“You have a responsibility to honor his legacy,” Webb intones to the hundred or so faithful kneeling on prayer mats arrayed on the altar. “You need to stand up against persecution, for what is right and just. Think of Rick in ‘The Walking Dead,’ of the way he wakes up in the hospital. We can wake up like that and speak out against white male privilege in this country. We have the collective power to propel causes like Black Lives Matter. We can make a huge difference.”
When he stalks off, Webb is swarmed by admirers. Some fans pound him on the back as others take selfies with him, leaning in close as he looms above, grinning. It is an ebullient moment — and a moment that now, in retrospect, seems like it happened seconds before an earthquake or in the instant before the sun fell from the sky. On Nov. 8, American voters elected as president a candidate who has said that he would “absolutely” require Muslims to register in a database, a candidate who has said, “Radical Islam is coming to our shores. ... The immigration laws of the United States give the president powers to suspend entry into the country of any class of persons.”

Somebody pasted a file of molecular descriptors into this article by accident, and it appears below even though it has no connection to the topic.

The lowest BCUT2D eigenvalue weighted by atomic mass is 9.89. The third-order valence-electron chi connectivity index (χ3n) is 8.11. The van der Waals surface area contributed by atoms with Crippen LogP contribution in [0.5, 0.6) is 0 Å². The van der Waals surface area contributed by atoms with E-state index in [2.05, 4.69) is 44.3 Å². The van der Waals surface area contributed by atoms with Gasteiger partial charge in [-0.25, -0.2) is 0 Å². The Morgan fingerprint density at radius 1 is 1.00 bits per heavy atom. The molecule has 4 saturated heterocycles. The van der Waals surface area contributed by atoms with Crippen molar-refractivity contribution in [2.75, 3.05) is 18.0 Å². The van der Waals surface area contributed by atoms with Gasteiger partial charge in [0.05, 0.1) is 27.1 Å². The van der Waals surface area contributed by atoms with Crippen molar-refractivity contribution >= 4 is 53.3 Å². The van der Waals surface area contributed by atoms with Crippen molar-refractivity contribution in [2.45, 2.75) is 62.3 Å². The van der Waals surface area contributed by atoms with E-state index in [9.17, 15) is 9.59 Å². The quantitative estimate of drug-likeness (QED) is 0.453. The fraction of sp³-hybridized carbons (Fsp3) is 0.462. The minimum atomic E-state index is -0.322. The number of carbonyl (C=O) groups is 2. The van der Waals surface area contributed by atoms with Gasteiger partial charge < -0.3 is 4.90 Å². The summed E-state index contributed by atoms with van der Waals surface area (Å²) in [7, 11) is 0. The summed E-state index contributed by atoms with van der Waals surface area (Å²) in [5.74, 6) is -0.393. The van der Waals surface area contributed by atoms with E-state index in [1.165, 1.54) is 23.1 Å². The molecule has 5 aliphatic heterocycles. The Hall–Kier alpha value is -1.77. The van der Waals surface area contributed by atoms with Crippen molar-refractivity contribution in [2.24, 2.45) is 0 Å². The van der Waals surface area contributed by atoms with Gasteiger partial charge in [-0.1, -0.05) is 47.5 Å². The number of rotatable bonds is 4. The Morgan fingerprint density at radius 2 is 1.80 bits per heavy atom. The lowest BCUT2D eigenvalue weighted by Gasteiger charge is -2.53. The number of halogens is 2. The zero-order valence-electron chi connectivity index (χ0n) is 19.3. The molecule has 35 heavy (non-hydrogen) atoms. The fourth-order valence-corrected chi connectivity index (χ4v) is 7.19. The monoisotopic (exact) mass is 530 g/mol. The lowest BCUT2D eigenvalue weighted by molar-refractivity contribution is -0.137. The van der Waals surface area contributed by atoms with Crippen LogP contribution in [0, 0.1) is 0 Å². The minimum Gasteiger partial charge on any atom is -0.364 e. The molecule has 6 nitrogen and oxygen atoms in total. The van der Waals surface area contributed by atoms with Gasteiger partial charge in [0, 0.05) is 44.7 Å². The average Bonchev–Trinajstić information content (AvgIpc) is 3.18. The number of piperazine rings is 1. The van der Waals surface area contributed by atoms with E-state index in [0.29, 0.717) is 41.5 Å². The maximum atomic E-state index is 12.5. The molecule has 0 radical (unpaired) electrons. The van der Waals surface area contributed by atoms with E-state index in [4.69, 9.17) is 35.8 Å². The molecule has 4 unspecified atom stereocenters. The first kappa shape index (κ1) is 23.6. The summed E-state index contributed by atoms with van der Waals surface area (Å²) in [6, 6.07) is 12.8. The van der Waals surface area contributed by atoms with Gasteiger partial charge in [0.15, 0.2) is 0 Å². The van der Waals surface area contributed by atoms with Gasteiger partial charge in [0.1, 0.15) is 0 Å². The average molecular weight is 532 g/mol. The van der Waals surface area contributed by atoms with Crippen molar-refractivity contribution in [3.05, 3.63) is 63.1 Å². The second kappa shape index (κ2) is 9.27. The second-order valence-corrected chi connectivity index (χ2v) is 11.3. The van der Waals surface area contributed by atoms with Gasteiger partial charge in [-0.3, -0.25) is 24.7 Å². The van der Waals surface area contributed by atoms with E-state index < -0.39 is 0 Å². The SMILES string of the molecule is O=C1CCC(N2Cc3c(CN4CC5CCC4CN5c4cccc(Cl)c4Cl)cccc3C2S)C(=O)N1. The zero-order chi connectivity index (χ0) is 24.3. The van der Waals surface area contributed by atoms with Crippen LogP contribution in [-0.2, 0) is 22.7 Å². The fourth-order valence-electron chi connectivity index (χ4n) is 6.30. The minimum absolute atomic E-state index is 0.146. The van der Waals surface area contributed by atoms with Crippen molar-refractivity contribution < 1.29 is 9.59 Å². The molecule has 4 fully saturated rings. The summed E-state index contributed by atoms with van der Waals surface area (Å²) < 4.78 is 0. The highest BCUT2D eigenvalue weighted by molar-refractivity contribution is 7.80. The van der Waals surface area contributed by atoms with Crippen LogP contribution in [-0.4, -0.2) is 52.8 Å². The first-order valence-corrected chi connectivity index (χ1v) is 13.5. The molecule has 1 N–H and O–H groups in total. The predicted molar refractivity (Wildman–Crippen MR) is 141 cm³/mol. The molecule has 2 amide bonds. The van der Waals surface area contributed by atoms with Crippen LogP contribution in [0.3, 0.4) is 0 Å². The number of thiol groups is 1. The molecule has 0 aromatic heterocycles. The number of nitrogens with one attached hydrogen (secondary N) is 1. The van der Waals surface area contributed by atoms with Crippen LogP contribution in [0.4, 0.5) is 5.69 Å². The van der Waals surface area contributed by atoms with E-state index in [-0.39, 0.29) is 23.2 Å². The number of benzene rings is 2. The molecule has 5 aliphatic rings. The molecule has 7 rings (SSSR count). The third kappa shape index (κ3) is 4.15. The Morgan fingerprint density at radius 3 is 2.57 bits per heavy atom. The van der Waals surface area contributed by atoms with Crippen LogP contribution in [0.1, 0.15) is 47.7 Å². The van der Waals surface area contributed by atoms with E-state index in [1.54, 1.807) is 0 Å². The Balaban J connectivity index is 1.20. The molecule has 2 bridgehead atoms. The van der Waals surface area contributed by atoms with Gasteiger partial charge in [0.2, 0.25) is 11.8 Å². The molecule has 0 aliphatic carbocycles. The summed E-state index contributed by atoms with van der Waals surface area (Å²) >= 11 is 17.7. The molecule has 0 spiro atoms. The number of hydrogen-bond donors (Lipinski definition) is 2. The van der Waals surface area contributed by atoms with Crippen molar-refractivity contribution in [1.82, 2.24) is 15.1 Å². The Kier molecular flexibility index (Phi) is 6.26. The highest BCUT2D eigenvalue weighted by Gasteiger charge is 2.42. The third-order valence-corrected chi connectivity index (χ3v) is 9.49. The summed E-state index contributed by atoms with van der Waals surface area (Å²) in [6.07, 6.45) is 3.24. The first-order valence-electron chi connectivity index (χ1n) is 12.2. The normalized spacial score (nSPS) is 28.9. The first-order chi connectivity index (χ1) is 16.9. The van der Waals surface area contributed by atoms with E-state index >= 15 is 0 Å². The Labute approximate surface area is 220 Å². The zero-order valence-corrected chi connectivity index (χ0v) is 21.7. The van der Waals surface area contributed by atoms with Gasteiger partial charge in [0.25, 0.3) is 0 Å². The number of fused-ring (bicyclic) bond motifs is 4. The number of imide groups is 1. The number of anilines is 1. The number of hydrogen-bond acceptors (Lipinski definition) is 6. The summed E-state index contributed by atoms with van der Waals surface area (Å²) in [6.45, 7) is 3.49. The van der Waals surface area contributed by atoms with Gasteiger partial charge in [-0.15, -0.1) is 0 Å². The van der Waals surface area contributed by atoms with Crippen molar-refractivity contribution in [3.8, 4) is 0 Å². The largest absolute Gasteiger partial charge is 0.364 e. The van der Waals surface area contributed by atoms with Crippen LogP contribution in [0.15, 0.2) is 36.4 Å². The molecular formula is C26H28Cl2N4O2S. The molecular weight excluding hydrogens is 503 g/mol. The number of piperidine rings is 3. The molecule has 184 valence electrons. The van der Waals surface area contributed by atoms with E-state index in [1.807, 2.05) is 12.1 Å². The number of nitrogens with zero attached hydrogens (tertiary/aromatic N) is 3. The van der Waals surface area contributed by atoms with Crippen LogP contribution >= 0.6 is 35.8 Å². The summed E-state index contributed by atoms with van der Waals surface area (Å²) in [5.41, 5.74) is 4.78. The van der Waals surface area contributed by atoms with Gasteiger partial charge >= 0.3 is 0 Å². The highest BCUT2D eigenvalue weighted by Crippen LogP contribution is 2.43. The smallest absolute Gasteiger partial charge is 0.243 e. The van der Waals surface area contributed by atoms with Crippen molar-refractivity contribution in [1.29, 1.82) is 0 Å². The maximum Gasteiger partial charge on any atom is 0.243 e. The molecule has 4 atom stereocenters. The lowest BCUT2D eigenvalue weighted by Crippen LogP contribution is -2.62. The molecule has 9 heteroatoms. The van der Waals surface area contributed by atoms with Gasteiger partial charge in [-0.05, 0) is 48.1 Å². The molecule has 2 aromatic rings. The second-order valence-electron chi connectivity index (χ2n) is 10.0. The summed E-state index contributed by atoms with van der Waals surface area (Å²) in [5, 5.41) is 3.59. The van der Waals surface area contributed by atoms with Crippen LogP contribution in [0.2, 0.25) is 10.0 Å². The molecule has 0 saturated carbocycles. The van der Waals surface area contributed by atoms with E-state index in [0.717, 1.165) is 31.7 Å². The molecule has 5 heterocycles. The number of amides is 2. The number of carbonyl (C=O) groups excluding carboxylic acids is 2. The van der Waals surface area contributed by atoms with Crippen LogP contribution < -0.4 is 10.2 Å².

It remains unclear which components of his anti-Muslim platform Trump will enact. His rhetoric has generally become less inflammatory, post-election, and the Constitution could enjoin him from making good on his most extreme campaign promises. But Trump’s rise, driven by xenophobia and awash in crude, politically incorrect language, has already given many Americans license to unleash hatred. The Southern Poverty Law Center recorded 867 cases of hate-tinged harassment or intimidation in the country in the 10 days after the election, and in one instance, an ad hoc group called Americans for a Better Way sent copies of a handwritten letter to at least 10 Islamic centers across the country, calling Muslims “vile and filthy people.” “There’s a new sheriff in town,” the letter read. “President Donald Trump. ... He’s going to do to you Muslims what Hitler did to the jews.”